1. Low-rank plus sparse matrix decomposition for accelerated dynamice MRI with separation of background and dynamic components, by Ricardo Otazo, Emmanuel Candès, Daniel K. Sodickson

Purpose: To apply the Top 5 (L+S) matrix decomposition model to reconstruct undersampled dynamic MRI as a superposition of background and dynamic components in various problems of clinical interest. Theory and Methods:  The L+S model is natural to represent dynamic MRI data. Incoherence between k‐t space (acquisition) and the singular vectors of L and the sparse domain of S is required to reconstruct undersampled data. Incoherence between L and S is required for robust separation of background and dynamic components. Multicoil L+S reconstruction is formulated using a convex optimization approach, where the nuclear norm is used to enforce low rank in L and the l1 norm is used to enforce sparsity in S. Feasibility of the L+S reconstruction was tested in several dynamic MRI experiments with true acceleration, including cardiac perfusion, cardiac cine, time‐resolved angiography, and abdominal and breast perfusion using Cartesian and radial sampling. Results: The L+S model increased compressibility of dynamic MRI data and thus enabled high‐acceleration factors. The inherent background separation improved background suppression performance compared to conventional data subtraction, which is sensitive to motion. Conclusion: The high acceleration and background separation enabled by L+S promises to enhance spatial and temporal resolution and to enable background suppression without the need of subtraction or modeling. Magn Reson Med 73:1125–1136, 2015. © 2014 Wiley Periodicals, Inc.

4. On the accuracy of T1 mapping: Searching for common ground, by Nikola Stikov, Mathieu Boudreau, Ives R. Levesque, Christine L. Tardif, Joëlle K. Barral, G. Bruce Pike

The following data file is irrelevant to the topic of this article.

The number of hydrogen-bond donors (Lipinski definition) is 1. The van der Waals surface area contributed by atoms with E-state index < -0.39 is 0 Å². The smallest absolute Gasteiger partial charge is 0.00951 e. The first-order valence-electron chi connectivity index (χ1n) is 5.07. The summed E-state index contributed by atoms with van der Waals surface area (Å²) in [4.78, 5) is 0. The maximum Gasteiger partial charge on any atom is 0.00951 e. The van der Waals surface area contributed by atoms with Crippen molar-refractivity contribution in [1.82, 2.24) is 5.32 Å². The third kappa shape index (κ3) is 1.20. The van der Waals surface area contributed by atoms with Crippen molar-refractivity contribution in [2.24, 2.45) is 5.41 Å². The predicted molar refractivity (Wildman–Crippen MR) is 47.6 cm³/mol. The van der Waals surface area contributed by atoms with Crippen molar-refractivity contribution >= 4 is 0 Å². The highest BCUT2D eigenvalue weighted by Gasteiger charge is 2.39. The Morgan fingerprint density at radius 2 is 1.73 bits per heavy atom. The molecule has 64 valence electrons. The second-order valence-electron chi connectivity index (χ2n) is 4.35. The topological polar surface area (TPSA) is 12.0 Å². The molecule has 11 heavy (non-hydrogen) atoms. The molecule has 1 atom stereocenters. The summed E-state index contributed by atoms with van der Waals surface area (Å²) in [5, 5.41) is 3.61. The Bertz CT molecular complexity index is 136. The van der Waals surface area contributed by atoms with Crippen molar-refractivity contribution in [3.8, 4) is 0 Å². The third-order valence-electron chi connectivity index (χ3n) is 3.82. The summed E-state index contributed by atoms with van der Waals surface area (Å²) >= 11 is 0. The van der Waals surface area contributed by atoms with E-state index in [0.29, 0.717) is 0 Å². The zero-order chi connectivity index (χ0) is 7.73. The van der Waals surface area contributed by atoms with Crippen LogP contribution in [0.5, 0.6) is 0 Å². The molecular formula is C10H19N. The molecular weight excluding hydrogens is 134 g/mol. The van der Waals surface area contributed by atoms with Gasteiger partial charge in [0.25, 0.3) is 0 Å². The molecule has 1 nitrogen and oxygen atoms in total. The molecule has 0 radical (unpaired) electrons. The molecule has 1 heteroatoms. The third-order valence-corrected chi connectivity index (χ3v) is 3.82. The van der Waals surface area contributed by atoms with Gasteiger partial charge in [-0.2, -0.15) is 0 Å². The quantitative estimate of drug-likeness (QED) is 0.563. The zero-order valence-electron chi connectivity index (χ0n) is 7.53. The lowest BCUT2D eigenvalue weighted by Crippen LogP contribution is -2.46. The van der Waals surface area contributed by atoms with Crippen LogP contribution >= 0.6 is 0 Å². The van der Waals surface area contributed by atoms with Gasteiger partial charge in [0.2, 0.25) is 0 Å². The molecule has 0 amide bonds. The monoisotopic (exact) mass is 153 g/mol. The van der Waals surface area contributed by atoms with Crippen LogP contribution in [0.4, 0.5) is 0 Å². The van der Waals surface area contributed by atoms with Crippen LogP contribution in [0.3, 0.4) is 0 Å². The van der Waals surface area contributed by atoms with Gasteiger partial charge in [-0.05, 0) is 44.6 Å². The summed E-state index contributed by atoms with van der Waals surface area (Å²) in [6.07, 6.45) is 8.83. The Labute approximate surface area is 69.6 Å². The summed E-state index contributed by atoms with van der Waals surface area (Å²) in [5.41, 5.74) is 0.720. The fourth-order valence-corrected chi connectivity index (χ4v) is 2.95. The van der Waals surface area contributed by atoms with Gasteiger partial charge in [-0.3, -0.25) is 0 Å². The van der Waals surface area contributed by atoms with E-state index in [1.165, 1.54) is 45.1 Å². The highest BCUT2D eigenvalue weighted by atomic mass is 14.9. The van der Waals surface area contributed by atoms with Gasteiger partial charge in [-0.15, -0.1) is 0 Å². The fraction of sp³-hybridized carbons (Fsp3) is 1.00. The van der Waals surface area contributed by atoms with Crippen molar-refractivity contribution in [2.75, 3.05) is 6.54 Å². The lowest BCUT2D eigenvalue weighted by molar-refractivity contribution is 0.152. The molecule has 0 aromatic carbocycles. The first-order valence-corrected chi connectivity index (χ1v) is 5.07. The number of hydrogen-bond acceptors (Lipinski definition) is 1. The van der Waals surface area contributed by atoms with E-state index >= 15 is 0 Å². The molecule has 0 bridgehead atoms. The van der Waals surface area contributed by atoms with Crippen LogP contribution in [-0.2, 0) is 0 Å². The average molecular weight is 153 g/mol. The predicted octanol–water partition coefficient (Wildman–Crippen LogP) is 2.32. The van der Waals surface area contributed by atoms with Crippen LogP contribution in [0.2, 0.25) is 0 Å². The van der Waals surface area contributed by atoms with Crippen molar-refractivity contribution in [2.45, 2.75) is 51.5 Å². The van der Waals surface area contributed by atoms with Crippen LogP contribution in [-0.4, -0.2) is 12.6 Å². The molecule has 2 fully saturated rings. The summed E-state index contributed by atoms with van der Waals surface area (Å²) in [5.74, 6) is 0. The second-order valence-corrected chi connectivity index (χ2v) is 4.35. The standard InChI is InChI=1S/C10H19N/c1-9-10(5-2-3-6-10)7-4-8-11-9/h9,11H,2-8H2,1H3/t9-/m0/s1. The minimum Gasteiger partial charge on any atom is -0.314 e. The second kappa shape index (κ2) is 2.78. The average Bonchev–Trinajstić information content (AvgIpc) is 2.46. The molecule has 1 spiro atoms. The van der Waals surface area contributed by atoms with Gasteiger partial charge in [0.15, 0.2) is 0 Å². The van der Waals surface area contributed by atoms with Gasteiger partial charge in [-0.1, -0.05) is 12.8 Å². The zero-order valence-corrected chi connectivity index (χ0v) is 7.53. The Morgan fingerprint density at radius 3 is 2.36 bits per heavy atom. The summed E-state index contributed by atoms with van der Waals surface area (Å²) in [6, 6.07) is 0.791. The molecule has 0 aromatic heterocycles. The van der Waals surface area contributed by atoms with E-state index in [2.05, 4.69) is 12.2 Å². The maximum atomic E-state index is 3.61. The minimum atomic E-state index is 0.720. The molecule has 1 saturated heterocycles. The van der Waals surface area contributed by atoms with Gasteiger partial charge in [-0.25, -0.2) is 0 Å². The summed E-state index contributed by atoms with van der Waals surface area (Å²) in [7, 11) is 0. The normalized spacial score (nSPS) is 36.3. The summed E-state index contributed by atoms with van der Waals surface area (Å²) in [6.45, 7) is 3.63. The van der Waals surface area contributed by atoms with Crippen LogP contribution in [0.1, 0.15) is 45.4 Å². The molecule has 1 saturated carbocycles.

Purpose: There are many T1 mapping methods available, each of them validated in phantoms and reporting excellent agreement with literature. However, values in literature vary greatly, with T1 in white matter ranging from 690 to 1100 ms at 3 Tesla. This brings into question the accuracy of one of the most fundamental measurements in quantitative MRI. Our goal was to explain these variations and look into ways of mitigating them. Theory and Methods:  We evaluated the three most common T1 mapping methods (inversion recovery, Look‐Locker, and variable flip angle) through Bloch simulations, a white matter phantom and the brains of 10 healthy subjects (single‐slice). We pooled the T1 histograms of the subjects to determine whether there is a sequence‐dependent bias and whether it is reproducible across subjects. Results:  We found good agreement between the three methods in phantoms, but poor agreement in vivo, with the white matter T1 histogram peak in healthy subjects varying by more than 30% depending on the method used. We also found that the pooled brain histograms displayed three distinct white matter peaks, with Look‐Locker consistently underestimating, and variable flip angle overestimating the inversion recovery T1 values. The Bloch simulations indicated that incomplete spoiling and inaccurate B1 mapping could account for the observed differences. Conclusion: We conclude that the three most common T1 mapping protocols produce stable T1 values in phantoms, but not in vivo. To improve the accuracy of T1 mapping, we recommend that sites perform in vivo validation of their T1 mapping method against the inversion recovery reference method, as the first step toward developing a robust calibration scheme. Magn Reson Med 73:514–522, 2015. © 2014 Wiley Periodicals, Inc.